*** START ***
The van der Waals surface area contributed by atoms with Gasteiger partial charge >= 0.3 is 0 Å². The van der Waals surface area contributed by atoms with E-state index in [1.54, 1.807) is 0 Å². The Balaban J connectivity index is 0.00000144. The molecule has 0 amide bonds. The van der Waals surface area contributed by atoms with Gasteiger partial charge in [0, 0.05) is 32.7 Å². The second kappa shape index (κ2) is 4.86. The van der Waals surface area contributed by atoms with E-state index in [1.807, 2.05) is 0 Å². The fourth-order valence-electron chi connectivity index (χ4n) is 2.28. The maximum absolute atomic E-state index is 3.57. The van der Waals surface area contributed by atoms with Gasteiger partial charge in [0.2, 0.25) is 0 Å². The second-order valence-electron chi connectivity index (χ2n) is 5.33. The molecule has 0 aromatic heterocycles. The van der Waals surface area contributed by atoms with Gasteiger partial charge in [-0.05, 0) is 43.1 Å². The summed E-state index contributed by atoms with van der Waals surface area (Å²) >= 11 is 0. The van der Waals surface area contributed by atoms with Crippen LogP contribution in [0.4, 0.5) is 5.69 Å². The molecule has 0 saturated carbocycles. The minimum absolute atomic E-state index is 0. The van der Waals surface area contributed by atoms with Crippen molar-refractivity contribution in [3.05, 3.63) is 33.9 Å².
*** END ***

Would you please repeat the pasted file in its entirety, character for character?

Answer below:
The van der Waals surface area contributed by atoms with Gasteiger partial charge >= 0.3 is 0 Å². The van der Waals surface area contributed by atoms with E-state index in [1.54, 1.807) is 0 Å². The Balaban J connectivity index is 0.00000144. The molecule has 0 amide bonds. The van der Waals surface area contributed by atoms with Gasteiger partial charge in [0, 0.05) is 32.7 Å². The second kappa shape index (κ2) is 4.86. The van der Waals surface area contributed by atoms with E-state index in [1.807, 2.05) is 0 Å². The fourth-order valence-electron chi connectivity index (χ4n) is 2.28. The maximum absolute atomic E-state index is 3.57. The van der Waals surface area contributed by atoms with Gasteiger partial charge in [0.2, 0.25) is 0 Å². The second-order valence-electron chi connectivity index (χ2n) is 5.33. The molecule has 0 aromatic heterocycles. The van der Waals surface area contributed by atoms with Gasteiger partial charge in [-0.05, 0) is 43.1 Å². The summed E-state index contributed by atoms with van der Waals surface area (Å²) >= 11 is 0. The van der Waals surface area contributed by atoms with Crippen LogP contribution in [0.4, 0.5) is 5.69 Å². The molecule has 0 saturated carbocycles. The minimum absolute atomic E-state index is 0. The van der Waals surface area contributed by atoms with Crippen molar-refractivity contribution in [3.05, 3.63) is 33.9 Å².